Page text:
Asking Foolish Questions About Serious Issues

7 Mar



When the Clinton campaign started complaining about Russia interfering in US elections by hacking into the DNC I was struck by their excesses of outrage and the virtual absence of any acknowledgement that the United States has been interfering in dozens of foreign elections for decades with no apparent second thoughts. CNN and other media brings one national security expert after another to mount various cases against Putin and the Kremlin, and to insist that Russia is up to similar mischief in relation to the upcoming French elections. And never do they dare discuss whether such interference is a rule of the game, similar to espionage, or whether what was alleged to have been done by the Russians might lead the US political leaders and its intelligence agencies to reconsider its own reliance on such tactics to help sway foreign elections.


Is this selective perception merely one more instance of American exceptionalism? We can hack away, but our elections and sovereign space are hallowed ground, which if encroached upon, should be resisted by all possible means. It is one thing to argue that democracy and political freedom are jeopardized by such interference as is being attributed to Moscow, and if their behavior influenced the outcome, it makes Russia responsible for a disaster not only in the United States but in the world. The disaster is named Trump. Assuming this Russian engagement by way of what they evidently call ‘active measures’ occurred is, first of all, an empirical matter of gathering evidence and reaching persuasive conclusions. Assuming the allegations are to some extent validated, it hardly matters whether by what means the interference was accomplished, whether done by cyber technology, electronic eavesdropping, dirty tricks, secret financial contributions, or otherwise.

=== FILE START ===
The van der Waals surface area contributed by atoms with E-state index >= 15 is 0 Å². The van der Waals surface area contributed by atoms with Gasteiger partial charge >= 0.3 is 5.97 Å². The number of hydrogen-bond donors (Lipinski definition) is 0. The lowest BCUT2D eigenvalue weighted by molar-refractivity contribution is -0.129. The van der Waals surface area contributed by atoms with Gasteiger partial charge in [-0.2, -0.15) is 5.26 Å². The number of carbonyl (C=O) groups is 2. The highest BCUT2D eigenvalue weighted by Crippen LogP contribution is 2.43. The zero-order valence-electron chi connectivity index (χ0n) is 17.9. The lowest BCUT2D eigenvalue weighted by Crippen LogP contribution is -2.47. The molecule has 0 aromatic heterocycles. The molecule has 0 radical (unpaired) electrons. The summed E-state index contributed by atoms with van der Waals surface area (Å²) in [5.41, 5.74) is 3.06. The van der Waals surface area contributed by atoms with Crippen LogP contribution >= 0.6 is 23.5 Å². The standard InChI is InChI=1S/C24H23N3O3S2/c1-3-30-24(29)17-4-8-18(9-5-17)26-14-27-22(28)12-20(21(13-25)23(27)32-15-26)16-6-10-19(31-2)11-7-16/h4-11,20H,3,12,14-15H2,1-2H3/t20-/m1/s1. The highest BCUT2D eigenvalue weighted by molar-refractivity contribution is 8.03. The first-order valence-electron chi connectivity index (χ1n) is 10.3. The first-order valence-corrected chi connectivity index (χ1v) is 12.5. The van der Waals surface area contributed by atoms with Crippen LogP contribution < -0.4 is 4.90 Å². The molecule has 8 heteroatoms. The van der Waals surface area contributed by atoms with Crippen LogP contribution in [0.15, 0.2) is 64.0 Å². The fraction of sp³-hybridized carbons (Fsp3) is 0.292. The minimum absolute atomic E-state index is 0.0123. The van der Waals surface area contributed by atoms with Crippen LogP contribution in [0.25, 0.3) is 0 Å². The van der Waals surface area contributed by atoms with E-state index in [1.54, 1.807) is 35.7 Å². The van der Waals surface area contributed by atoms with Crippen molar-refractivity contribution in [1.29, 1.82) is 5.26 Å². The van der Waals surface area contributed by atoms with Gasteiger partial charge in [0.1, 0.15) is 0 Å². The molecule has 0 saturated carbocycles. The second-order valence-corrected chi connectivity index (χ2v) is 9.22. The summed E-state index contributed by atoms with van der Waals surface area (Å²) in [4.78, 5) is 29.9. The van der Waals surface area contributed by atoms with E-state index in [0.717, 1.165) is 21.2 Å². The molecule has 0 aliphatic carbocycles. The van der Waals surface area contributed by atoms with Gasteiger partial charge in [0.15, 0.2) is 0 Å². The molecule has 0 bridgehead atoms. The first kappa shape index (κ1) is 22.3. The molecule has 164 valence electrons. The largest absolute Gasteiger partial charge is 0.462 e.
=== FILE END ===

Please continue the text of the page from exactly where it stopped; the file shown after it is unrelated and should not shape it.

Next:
What is diversionary and misleading is to foster the impression that the Russians breached solemn rules of international law by disrupting American democracy and doing their best to get Trump elected or weaken the Clinton presidency should she have been elected. The integrity of American democratic procedures may have been seriously compromised, and this is deeply regrettable and should be remedied to the extent possible, but whatever happened should not be greeted with shock and consternation as if some inviolate international red line had been provocatively crossed.


There are three appropriate questions to pose: (1) what can we do to increase cyber defenses to prevent future intrusions, and restore domestic confidence that elections in the United States reflect the unimpeded will of the citizenry and are not the result of machinations by outsiders? (2) do we possess the means to ascertain the impact of such intrusions on the outcome of the 2016 national elections, and if such investigation points beyond a reasonable doubt to the conclusion that without the intrusion Clinton would have won, should that void the result, and impose on Congress the duty to arrange for a new emergency electoral procedure for selecting a president free from taint (especially if the Trump campaign aided and abetted the Russian intrusion)? (3) are there ways to bolster norms against interventions in the internal affairs of sovereign states that offer protection against such interference? Note that giving convincing answers to these questions is not a simple matter, and requires serious reflection and debate.